Author(s): Bartels J, Andreasen D, Ehirim P, Mao H, Seibert S,
Abstract Share this page
Abstract The neurotrophic electrode (NE) is designed for longevity and stability of recorded signals. To achieve this aim it induces neurites to grow through its glass tip, thus anchoring it in neuropil. The glass tip contains insulated gold wires for recording the activity of the myelinated neurites that grow into the tip. Neural signals inside the tip are electrically insulated from surrounding neural activity by the glass. The most recent version of the electrode has four wires inside its tip to maximize the number of discriminable signals recorded from ingrown neurites, and has a miniature connector. Flexible coiled, insulated gold wires connect to electronics on the skull that remain subcutaneous. The implanted electronics consist of differential amplifiers, FM transmitters, and a sine wave at power up for tuning and calibration. Inclusion criteria for selecting locked-in subjects include medical stability, normal cognition, and strong caregiver support. The implant target is localized via an fMRI-naming task. Final localization at surgery is achieved by 3D stereotaxic localization. During recording, implanted electronics are powered by magnetic induction across an air gap. Coiled antennas placed on the scalp over the implanted transmitters receive the amplified FM transmitter outputs. Data is processed as described elsewhere where stability and longevity issues are addressed. Five subjects have been successfully implanted with the NE. Recorded signals persisted for over 4 years in two subjects who died from underlying illnesses, and continue for over 3 years in our present subject.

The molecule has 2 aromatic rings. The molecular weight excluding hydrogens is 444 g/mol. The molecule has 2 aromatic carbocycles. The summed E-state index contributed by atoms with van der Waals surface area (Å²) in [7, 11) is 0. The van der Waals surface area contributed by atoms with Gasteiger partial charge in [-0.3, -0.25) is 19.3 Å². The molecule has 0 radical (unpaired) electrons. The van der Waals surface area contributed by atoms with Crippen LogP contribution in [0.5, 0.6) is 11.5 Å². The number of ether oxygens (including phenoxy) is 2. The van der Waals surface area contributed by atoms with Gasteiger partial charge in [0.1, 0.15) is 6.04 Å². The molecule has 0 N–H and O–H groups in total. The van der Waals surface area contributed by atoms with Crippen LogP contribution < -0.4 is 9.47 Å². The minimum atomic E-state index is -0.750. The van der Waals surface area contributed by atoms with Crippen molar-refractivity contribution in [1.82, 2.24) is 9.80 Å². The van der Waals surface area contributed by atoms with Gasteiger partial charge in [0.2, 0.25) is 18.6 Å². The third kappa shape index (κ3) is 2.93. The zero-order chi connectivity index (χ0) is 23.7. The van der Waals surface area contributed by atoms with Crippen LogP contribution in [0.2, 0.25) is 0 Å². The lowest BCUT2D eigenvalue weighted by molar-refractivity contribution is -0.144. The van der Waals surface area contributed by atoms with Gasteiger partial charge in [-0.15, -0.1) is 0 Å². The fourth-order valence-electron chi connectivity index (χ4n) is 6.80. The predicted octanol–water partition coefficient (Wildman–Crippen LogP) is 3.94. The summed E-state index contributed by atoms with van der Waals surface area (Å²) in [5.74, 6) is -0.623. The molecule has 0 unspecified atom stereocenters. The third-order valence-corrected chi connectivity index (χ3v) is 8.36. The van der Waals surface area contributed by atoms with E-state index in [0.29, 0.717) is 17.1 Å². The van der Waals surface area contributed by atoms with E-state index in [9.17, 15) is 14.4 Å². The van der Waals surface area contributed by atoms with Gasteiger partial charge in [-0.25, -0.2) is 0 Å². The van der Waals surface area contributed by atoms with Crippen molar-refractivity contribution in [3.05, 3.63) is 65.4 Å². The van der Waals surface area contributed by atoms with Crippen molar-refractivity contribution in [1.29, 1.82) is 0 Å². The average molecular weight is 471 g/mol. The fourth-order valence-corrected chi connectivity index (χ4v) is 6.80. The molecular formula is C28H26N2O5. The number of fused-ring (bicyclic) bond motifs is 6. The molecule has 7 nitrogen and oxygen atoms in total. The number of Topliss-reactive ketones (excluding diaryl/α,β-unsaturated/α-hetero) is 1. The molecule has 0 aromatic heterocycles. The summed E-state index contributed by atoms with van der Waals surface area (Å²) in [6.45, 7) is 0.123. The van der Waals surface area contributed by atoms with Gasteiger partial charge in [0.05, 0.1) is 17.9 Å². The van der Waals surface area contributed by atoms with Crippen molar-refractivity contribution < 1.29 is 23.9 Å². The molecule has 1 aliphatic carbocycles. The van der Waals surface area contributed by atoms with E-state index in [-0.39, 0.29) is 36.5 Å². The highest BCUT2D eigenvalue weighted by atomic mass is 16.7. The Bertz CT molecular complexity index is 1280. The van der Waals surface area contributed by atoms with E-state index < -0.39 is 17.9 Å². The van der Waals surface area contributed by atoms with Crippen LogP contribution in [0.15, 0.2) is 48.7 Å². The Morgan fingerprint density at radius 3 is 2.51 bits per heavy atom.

This article was published in J Neurosci Methods
and referenced in Journal of Bioengineering & Biomedical Science